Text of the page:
Maritime Academy of Nigeria
The Maritime Academy of Nigeria is a federally owned educational institute in Oron, Akwa Ibom State, Nigeria. Originally called the Nautical College of Nigeria, it was established in 1979 to educate and train shipboard officers, ratings and shore-based management personnel. The first batch of cadets graduated in 1983. In 1988 the college's mandate was expanded to training all levels and categories of personnel for all facets of the Nigerian maritime industry. By the end of 2008, the academy had trained about 4,300 Nigerian Merchant Navy officers and more than 65,000 other workers in marine operations. The academy has an active alumni association, helping members to keep in touch and assist each other, as well as promoting improvements to standards for cadet training.
The academy occupies a large area of land on the waterfront in Oron, close to the Cross River approaches of the Port of Calabar in Cross River State and about 200 Kilometres from Port Harcourt, Rivers State. In April 2003, President Olusegun Obasanjo directed that work should start on construction of a jetty for the academy.
In February 2010 Nigeria Liquefied Natural Gas (NLNG) said it had donated N30 million of safety training equipment to the academy. The equipment included a totally enclosed 50-person lifeboat, a davit-launched rescue boat and a twelve-person life-raft. NLNG had previously donated equipment worth over N100 million, and uses Nigerians from the academy for 60% of its crews. However, graduates of the Maritime Academy do not have access to oceangoing vessels for them to earn hours at sea, which is required for their professional qualification.
Demand and capacity
The Nigerian Maritime Administration and Safety Agency (NIMASA) has said that 50,000 seafarers are needed for the Nigerian shipping industry to realise its full potential. As of 2009, Nigeria had less than 3,000 seafarers. About 2,000 vessels were engaged in cabotage, or local trade between Nigerian ports, with mostly foreign crews. Announcing plans to open a new academy at Badagry, the head of the Nigerian Maritime Administration and Safety Agency said in 2008 that over 3,000 students apply each year for admission to the Oron-based academy but less than 1,000 are accepted. In October 2009 the academy's rector explained that the academy had to restrict the number of students accepted due to shortage of classrooms and accommodations. He denied bias in admission, and said the academy in fact made it easier for candidates from disadvantaged states to gain admission.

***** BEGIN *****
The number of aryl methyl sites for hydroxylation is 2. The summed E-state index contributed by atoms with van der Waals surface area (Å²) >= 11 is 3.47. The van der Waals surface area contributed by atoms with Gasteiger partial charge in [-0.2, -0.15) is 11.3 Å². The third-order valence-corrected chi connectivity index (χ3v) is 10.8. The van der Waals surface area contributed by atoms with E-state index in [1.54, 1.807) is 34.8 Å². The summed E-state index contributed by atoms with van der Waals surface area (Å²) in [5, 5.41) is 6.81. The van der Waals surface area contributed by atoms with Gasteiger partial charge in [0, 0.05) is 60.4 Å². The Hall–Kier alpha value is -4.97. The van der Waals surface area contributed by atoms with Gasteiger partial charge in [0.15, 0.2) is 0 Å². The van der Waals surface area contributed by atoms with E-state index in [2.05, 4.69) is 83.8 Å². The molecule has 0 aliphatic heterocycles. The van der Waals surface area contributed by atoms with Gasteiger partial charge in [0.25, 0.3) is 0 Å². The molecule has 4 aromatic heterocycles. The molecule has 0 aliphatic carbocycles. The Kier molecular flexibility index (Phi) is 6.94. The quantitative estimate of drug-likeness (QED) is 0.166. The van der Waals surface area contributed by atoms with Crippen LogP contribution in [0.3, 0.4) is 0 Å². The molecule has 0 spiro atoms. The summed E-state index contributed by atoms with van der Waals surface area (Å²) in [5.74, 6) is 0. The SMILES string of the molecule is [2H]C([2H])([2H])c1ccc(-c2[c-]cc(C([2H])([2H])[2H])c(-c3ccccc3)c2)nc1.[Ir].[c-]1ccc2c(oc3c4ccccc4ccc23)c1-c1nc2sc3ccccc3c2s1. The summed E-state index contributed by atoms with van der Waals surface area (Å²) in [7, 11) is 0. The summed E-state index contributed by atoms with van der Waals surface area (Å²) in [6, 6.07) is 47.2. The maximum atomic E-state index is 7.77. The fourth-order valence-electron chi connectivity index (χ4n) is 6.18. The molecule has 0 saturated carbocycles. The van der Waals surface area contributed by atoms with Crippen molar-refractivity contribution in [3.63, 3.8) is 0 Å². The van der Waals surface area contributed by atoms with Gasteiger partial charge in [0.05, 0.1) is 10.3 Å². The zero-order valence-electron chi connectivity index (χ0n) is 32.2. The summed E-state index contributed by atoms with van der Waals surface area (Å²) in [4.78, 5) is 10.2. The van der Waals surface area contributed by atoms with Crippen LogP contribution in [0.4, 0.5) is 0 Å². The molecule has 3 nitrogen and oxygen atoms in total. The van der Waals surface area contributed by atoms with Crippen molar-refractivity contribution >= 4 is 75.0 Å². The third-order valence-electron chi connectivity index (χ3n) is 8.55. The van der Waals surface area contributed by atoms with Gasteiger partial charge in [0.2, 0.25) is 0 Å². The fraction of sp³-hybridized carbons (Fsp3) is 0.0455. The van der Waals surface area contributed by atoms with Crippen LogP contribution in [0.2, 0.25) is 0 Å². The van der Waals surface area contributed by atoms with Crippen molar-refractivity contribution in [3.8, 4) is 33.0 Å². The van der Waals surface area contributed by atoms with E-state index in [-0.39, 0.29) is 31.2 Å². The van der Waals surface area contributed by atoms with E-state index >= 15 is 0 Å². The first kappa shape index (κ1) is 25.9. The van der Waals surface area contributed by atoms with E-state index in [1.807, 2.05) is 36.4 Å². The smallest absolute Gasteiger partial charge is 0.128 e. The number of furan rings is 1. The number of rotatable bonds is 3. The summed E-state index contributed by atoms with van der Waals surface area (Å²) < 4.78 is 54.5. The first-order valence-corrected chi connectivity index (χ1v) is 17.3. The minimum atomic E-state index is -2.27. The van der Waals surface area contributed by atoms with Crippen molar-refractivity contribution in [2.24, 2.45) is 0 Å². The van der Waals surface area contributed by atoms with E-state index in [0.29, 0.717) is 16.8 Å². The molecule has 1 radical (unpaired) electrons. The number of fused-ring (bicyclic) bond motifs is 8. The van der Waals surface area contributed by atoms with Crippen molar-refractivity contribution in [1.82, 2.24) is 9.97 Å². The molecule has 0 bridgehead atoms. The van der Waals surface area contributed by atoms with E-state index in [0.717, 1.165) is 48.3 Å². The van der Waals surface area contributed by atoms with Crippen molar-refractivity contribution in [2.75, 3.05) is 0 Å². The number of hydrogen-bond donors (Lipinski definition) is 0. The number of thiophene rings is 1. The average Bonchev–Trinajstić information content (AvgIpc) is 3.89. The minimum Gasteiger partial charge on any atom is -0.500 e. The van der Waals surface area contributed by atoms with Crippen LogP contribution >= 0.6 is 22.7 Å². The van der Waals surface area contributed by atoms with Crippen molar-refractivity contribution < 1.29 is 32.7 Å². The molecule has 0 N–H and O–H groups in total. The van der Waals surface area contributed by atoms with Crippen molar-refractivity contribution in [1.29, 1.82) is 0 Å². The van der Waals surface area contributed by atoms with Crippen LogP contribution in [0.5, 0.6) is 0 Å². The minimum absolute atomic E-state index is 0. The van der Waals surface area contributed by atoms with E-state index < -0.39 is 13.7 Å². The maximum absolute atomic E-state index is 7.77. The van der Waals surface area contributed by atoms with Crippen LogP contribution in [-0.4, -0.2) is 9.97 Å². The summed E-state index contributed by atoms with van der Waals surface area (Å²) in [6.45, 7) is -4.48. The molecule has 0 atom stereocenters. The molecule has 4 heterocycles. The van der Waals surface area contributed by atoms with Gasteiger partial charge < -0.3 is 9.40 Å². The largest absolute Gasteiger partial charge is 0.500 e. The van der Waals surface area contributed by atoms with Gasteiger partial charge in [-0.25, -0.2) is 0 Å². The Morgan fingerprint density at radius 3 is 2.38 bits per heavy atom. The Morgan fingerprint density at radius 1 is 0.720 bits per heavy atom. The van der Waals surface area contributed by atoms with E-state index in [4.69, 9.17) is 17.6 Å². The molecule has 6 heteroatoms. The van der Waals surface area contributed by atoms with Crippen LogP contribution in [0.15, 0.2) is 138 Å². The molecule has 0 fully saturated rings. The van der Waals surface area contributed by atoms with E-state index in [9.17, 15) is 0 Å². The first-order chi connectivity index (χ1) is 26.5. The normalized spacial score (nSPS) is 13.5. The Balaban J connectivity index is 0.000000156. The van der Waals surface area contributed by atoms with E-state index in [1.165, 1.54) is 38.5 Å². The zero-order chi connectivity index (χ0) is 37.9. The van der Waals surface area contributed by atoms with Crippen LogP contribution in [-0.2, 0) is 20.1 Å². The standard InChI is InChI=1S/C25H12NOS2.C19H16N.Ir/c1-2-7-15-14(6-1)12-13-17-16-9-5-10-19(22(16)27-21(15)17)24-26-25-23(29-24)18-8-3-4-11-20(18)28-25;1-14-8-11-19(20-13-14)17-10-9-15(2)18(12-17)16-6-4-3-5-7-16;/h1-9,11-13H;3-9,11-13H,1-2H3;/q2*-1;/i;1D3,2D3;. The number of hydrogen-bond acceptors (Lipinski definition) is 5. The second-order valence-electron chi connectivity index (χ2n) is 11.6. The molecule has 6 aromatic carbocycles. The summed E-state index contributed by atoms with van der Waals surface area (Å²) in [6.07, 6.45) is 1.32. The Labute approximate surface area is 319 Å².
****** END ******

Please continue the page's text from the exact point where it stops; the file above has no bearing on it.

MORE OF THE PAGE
In April 2008 a delegation from the Norwegian ship owners' association visited the academy and discussed a collaborative training programme with the academy.
In October 2008 the Minister of State for Transport, Prince John Okechkwu Emeka, said the academy would soon be upgraded to become a degree-awarding institution. He also called for increased funding from the Federal government.
Quality of training
In May 2009 the academy was subject to severe criticism by the director of Lagos Channel Management. He said that even the Nigerian Maritime Administration and Safety Agency had found that the academy did not meet international standards. Problems included lack of teaching facilities adequate to handle the number of students, and unavailability of seafaring vessels on which students could complete their mandatory one-year sea term. Students seeking proper training had to attend the Regional Maritime University in Accra, Ghana. Captain Thomas Kemewerighe, a graduate of the academy, said Nigeria does not have people qualified to provide proper training. He said most of the graduates ended up as "okada riders" (motorbike taxi operators).
In September 2009 the government announced that a project launched by the Federal Ministry of Transport, the Nigerian Seafarers Development Programme, would send a first batch of 27 students to the Academy of Maritime Education and Training in India to study for Bachelor in Science and Bachelor in Engineering degrees in marine-related subjects. The academy was not considered for this program.
In August 2009 three human rights groups petitioned President Umaru Musa Yar'Adua to investigate alleged cases of corruption and financial malpractices at the academy. They also claimed that 43 students had died in avoidable circumstances in the past year.
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- Ndubuisi Ugah (22 August 2009). "Groups Seek Probe of Maritime Academy". ThisDay. Retrieved 2010-03-22.